Data Center Density Hits the Wall

Why the era of packing more servers into the same space may have to end.

1 2 3 4 5 Page 4
Page 4 of 5

Once Microsoft began charging for power, its users' focus changed from getting the most processing power in the smallest possible space to getting the most performance per watt. That may or may not lead to higher-density choices -- it depends on the overall energy efficiency of the proposed solutions. On the other hand, Belady says, "if you're charging for space, the motivation is 100% about density."

Today, vendors design for the highest density, and users are often willing to pay more for a higher-density server infrastructure to save on floor space charges, even when performance per watt is lower because of added power distribution and cooling needs. But on the back end, 80% of operating costs scale with electricity use -- and the electromechanical infrastructure needed to deliver power and cool the equipment.

Belady, who previously worked on server designs as a distinguished engineer at HP, argues that IT equipment should be designed to work reliably at higher operating temperatures. Current equipment is designed to operate at a maximum temperature of 81 degrees. That's up from 2004, when the official specification, set by the ASHRAE (American Society of Heating, Refrigerating and Air-Conditioning Engineers) Technical Committee 9.9, was 72 degrees.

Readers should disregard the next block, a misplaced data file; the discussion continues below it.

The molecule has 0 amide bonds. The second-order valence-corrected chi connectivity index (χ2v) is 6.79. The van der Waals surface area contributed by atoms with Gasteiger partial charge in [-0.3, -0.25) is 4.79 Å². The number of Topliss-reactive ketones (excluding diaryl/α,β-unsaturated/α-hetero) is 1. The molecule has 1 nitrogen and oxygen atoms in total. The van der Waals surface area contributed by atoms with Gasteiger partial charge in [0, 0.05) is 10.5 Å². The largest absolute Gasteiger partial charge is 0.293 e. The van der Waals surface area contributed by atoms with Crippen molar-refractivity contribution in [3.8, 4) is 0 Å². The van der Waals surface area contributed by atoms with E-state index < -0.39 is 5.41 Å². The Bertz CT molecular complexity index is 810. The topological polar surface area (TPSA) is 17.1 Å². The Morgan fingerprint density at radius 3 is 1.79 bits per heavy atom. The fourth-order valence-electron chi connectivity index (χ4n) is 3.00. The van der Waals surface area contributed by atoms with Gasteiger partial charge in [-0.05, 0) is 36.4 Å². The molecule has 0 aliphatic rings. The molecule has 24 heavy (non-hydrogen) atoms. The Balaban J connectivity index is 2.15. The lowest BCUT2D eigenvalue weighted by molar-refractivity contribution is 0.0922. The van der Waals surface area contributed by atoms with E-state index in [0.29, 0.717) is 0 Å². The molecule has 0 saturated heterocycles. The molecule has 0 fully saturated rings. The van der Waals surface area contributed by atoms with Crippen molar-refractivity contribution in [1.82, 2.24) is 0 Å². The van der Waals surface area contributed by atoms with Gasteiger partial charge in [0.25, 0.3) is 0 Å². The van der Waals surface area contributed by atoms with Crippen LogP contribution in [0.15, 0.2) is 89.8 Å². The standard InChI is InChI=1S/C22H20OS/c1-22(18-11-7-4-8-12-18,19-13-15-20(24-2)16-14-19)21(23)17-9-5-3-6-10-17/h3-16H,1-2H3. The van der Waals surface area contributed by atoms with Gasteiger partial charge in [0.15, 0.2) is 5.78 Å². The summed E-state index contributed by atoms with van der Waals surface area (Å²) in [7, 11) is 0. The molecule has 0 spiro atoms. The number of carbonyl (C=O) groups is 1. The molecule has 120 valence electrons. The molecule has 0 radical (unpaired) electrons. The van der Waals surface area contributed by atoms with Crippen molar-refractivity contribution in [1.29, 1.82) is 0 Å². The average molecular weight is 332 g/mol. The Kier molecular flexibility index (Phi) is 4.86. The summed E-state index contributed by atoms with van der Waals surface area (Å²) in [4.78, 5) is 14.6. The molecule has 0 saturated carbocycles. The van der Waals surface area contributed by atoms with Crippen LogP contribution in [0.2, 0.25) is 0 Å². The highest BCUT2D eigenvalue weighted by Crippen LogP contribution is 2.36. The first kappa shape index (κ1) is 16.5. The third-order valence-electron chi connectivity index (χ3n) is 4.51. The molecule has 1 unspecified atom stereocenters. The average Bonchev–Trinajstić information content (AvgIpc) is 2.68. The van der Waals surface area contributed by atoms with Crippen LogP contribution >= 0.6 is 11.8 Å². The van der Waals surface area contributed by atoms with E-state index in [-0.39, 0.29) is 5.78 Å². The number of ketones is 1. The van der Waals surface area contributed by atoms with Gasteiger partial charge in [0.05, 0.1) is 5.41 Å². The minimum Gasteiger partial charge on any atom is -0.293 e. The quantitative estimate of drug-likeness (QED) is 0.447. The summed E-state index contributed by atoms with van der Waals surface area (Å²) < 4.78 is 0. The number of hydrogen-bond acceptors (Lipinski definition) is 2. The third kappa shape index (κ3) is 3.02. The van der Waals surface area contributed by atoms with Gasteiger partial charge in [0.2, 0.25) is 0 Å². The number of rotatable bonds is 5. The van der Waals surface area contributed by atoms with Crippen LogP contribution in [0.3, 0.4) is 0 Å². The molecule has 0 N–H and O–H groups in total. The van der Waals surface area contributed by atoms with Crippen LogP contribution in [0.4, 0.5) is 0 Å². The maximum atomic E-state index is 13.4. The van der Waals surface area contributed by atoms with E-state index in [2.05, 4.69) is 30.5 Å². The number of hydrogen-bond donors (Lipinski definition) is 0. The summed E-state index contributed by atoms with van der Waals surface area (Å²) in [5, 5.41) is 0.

But Belady says running data center gear even hotter than 81 degrees could result in enormous efficiency gains.

"Once you start going to higher temperatures, you open up new opportunities to use outside air and you can eliminate a lot of the chillers, but you can't go as dense," he says. Data centers in some parts of the country already turn off chillers in the winter and use economizers, which use outside air and air-to-air or air-to-water heat exchangers to provide "free cooling."

If IT equipment could operate at 95 degrees, most data centers in the U.S. could be cooled with air-side economizers almost year-round, Belady argues. And, he adds, "if I could operate at 120 degrees, I could run anywhere in the world with no air conditioning requirements. That would completely change the game." Unfortunately, there are a few roadblocks to getting there.)

1 2 3 4 5 Page 4
Page 4 of 5
It’s time to break the ChatGPT habit
Shop Tech Products at Amazon